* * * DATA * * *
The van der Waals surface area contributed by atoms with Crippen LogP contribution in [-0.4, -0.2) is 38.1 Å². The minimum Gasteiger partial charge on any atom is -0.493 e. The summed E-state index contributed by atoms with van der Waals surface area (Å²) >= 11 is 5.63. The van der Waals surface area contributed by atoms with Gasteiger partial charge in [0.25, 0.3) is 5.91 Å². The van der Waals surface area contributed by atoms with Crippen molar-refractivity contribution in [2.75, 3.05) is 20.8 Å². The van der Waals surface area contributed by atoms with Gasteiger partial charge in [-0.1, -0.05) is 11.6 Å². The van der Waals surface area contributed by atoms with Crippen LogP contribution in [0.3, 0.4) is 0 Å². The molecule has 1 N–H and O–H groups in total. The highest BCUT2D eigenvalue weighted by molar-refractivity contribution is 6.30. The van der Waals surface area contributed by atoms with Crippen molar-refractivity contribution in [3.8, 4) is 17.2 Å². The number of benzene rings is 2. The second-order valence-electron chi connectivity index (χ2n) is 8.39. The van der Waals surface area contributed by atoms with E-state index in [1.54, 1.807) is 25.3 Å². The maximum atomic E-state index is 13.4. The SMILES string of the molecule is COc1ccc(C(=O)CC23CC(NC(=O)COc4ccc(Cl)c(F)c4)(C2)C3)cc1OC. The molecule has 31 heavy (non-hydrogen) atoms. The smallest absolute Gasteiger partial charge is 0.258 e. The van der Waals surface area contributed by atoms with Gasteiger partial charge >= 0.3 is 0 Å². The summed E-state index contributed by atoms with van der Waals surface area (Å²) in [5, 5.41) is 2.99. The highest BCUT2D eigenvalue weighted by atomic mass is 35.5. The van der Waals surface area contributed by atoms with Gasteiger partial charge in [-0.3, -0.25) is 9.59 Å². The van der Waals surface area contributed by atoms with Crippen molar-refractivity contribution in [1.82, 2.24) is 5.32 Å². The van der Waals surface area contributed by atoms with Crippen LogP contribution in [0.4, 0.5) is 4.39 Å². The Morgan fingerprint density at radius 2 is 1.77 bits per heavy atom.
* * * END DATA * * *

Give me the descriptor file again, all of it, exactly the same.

The van der Waals surface area contributed by atoms with Crippen LogP contribution in [-0.4, -0.2) is 38.1 Å². The minimum Gasteiger partial charge on any atom is -0.493 e. The summed E-state index contributed by atoms with van der Waals surface area (Å²) >= 11 is 5.63. The van der Waals surface area contributed by atoms with Gasteiger partial charge in [0.25, 0.3) is 5.91 Å². The van der Waals surface area contributed by atoms with Crippen molar-refractivity contribution in [2.75, 3.05) is 20.8 Å². The van der Waals surface area contributed by atoms with Gasteiger partial charge in [-0.1, -0.05) is 11.6 Å². The van der Waals surface area contributed by atoms with Crippen LogP contribution in [0.3, 0.4) is 0 Å². The molecule has 1 N–H and O–H groups in total. The highest BCUT2D eigenvalue weighted by molar-refractivity contribution is 6.30. The van der Waals surface area contributed by atoms with Crippen molar-refractivity contribution in [3.8, 4) is 17.2 Å². The number of benzene rings is 2. The second-order valence-electron chi connectivity index (χ2n) is 8.39. The van der Waals surface area contributed by atoms with E-state index in [1.54, 1.807) is 25.3 Å². The maximum atomic E-state index is 13.4. The SMILES string of the molecule is COc1ccc(C(=O)CC23CC(NC(=O)COc4ccc(Cl)c(F)c4)(C2)C3)cc1OC. The molecule has 31 heavy (non-hydrogen) atoms. The smallest absolute Gasteiger partial charge is 0.258 e. The van der Waals surface area contributed by atoms with Gasteiger partial charge >= 0.3 is 0 Å². The summed E-state index contributed by atoms with van der Waals surface area (Å²) in [5, 5.41) is 2.99. The highest BCUT2D eigenvalue weighted by atomic mass is 35.5. The van der Waals surface area contributed by atoms with Gasteiger partial charge in [-0.3, -0.25) is 9.59 Å². The van der Waals surface area contributed by atoms with Crippen molar-refractivity contribution in [1.82, 2.24) is 5.32 Å². The van der Waals surface area contributed by atoms with Crippen LogP contribution in [0.4, 0.5) is 4.39 Å². The Morgan fingerprint density at radius 2 is 1.77 bits per heavy atom.